Before that, Smatresk had spent 22 years at the University of Texas, Arlington as a student, a professor and an administrator.

The way there

He knows UNLV has a long way to go. But he said he sees the way there.

First, the immediate crisis. The cutting of programs, the trimming of fat, such as small classes and some activities, leaving open positions unfilled. But this will only work for a while, Smatresk said. Eventually, it will take its toll on faculty, staff and students.

If it continues, he said, the university will lose faculty, grants and its reputation.

If all that were to happen, the goal of becoming a major research university will be either dead or even further away than it is now.

“In the short run, we’re going to make it,” he said. “But if this (more cuts) happens in the next biennium, we’re going to change this institution in irrevocable ways.”

So, next up will be reworking the formula the state uses to fund its higher education institutions. UNLV has long complained that the setup is unfair, that the campus too often gets short shrift when it comes to state funding. There’s a plan to fix that, and Smatresk and others insist they have momentum on their side. And they’re not waiting for the next legislative session to get started.

“The time for that is now,” Smatresk said. “The middle of a session is no place to get real work done.”

After that comes expanding UNLV’s research, a goal that every recent president of the university has had.

According to figures from its finance office, UNLV consistently brings in less than 20 percent of its annual revenue from federal grants. That’s compared to an average of 37 percent of its revenue from state tax dollars over the last nine years, nearly a quarter from tuition and fees and 2-plus percent from gifts.

Compare those numbers to revenue for the University of Arizona, a university which UNLV often seems to aspire to emulate: 32 percent from grants, 18 percent from tuition, 28 percent from the state, and 4 percent from gifts.

Nationally, according to the U.S. Department of Education, public institutions get an average of 32 percent of their revenue from the state.

Gerry Bomotti, UNLV’s senior vice president for finance and business, acknowledged that UNLV gets a high percentage of its revenue from the state, but he said that’s because it’s a young university that’s still finding its footing.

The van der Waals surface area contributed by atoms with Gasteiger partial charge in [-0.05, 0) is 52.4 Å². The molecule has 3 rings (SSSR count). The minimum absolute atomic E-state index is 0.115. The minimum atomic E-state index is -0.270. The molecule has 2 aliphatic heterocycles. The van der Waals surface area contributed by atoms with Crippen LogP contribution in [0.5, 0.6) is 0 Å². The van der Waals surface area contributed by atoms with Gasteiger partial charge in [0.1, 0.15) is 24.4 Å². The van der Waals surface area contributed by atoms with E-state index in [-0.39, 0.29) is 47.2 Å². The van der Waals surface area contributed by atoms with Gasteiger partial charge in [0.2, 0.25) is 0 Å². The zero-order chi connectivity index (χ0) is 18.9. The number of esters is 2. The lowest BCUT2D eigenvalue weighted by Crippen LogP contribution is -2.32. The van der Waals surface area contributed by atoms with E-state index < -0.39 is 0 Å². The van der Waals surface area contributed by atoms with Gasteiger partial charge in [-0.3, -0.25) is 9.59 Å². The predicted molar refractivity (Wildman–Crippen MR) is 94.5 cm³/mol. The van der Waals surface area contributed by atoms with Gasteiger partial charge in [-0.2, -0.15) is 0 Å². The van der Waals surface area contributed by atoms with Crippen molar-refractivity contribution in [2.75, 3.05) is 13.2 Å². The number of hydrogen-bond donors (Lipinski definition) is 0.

Well-established schools get more private money — they have more alumni — and more research funding.

By getting more money from the state now, it will make UNLV better in the long run, the thinking goes.

Filler agreed, saying investing in up-and-coming areas now, such as renewable energy, could bring in loads of cash later on.

“We have a tremendous potential for leading the nation in terms of solar energy and renewable energy,” said Filler, a professor of special education. “That’s a ready-made opportunity for UNLV.”

That is one of Smatresk’s long-term goals. Like his predecessors, he touted what would be the benefits of having a major research university, namely high-paying jobs in expanding fields of science, engineering and health care.

But the lack of money from the state is holding the university back, he said. It is expensive to educate students in those fields.

“Every time I add a student in nursing, I have to take away three in liberal arts,” he said.

It’s also more expensive to educate a graduate student than it is an undergraduate, and research universities have tons of graduate students.

So, this is what’s on his wish list: more money; the ability to not only keep tuition and fees (that currently goes to the state’s general fund), but the ability to charge more for some high-cost programs, such as health care; higher tuition for out-of-state residents; and local support for the community colleges, which would remove some of the responsibility from UNLV to teach undergraduates.

Smatresk, still smiling, insisted all that is doable.

Contact reporter Richard Lake at rlake or 702-383-0307.